Attorney General reluctant to apologise to High Court Judge

Last Updated on Monday, 3 April 2017, 7:39 by Denis Chabrol

Former Attorney General and Minister of Legal Affairs, Anil Nandlall and current Attorney General and Minister of Legal Affairs, Basil Williams.

Attorney General, Basil Williams is very reluctant to apologise to Justice Franklin Holder, according to well-placed sources.

But former House Speaker, Senior Counsel Ralph Ramkarran says the Court can still take action against the government’s principal legal adviser.

Sources close to the Attorney General say he believes if Justice Holder thought he was contemptuous , then he should have cited him for such a breach instead of walking off the bench without adjourning the case.

Williams, according to the sources, contend that his utterances in the High Court before Justice Holder could not amount to contempt because he (Williams) was praising himself.

Concerns have been also raised about the fact that Chancellor of the Judiciary, Justice Yonnette Cummings-Edwards forwarded the complaint to President David Granger without giving Senior Counsel Williams an opportunity to be heard on the matter.

However, writing in his weekly column, Conversation Tree, Ramkarran suggested that the Attorney General could be cited for breach of the the Legal Practitioners Act that states that an Attorney-at-Law shall treat the court with courtesy and respect, shall not participate in angry verbal exchanges in Court even if made sotto voce (soft or low tones) and that an Attorney-at-Law who breaches the code of conduct counts as an act of professional misconduct.

Theoretically, Ramkarran said the Attorney General could avoid sanctions by not appearing before the Judge again and so the best route for him is to make public apology. Ramkarran cautioned that Williams  could be possibly disbarred if the matter is taken to the Full Court. “Mr Williams, a highly visible public figure holding one of the most important positions in government, can avoid the sanction of the Judge by not appearing before him again, but this is not an option for a person holding his offices and especially since the matter has reached the Chancellor (ag) and the President.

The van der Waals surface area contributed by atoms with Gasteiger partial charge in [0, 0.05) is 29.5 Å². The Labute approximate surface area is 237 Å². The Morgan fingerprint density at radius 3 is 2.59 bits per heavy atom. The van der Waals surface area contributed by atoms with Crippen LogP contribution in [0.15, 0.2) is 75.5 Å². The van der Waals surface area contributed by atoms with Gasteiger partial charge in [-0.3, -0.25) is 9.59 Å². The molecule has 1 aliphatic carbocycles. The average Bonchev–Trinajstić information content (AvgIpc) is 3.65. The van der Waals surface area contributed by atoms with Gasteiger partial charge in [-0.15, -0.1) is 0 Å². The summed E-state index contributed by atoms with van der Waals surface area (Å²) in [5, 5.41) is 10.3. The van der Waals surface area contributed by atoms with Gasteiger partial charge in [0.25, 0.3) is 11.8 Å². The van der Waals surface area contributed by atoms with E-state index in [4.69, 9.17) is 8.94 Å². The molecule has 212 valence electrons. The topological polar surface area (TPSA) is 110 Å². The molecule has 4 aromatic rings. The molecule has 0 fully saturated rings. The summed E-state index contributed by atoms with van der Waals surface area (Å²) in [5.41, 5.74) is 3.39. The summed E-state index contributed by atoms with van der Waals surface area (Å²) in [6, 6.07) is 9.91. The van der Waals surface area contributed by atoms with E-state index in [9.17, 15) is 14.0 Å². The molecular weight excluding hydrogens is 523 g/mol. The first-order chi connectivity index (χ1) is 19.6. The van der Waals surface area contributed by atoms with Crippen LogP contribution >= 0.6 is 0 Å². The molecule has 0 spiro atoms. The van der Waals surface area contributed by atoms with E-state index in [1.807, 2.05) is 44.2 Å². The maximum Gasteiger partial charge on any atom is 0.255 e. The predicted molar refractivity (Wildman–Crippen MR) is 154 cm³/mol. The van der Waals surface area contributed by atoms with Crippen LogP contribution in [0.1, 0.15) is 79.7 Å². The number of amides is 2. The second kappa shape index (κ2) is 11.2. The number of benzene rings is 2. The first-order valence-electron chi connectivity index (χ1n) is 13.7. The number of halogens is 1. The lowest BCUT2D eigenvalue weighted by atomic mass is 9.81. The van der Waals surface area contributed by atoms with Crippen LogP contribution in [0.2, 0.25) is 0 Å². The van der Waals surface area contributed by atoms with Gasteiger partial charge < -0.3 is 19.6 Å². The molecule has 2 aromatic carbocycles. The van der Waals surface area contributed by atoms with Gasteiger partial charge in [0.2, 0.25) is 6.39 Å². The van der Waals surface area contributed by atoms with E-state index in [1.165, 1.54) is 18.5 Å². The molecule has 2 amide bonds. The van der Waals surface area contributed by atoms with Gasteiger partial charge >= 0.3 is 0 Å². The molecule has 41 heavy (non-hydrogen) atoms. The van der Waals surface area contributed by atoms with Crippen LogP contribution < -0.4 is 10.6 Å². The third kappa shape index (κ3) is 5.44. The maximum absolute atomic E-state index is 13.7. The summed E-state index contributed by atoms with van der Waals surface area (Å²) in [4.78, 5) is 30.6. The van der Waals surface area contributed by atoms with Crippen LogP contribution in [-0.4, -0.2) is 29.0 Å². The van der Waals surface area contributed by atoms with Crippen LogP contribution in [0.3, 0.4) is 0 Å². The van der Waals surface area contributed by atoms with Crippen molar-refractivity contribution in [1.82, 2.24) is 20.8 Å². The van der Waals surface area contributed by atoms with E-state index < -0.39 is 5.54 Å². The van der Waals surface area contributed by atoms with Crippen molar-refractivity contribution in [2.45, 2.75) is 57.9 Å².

Since a private apology is now out of the question because the Judge’s letter demanding an apology in open court is in the public domain, Mr Williams could now be forced to consider a public apology. Failing this, the Chancellor (ag) can convene the Full Court and set in motion the process to hear a complaint of misconduct against Mr Williams. The Full Court can impose a penalty as severe as disbarment,” said Ramkarran.

He said President David Granger has no role to play in how the  Court deals with the issue, and even if the matter is resolved to the satisfaction, the  President could address other political concerns that he might have.

While former Attorney General and Minister of Legal Affairs, Anil Nandlall had expressed grave concern  about a section of Williams remarks in court that the last judge who had told him what to say was now dead, the Judge appeared more concerned about another section of his utterance. “This was followed by a most egregious statement by Mr Williams, which is: ‘I could say what I want to say and when I want to say it. I have always been like that.”

Lawyers for the Attorney General have since written the Kaieteur News newspaper, requesting an apology and donation of an unmentioned sum of money to a charity for reporting that he had threatened Justice Holder. Williams’ lawyers told Kaieteur News that if they do not give into the demands, legal action will be filed against the publication for libel.

Williams is also the Chairman of the People’s National Congress Reform (PNCR), the largest party in the governing coalition.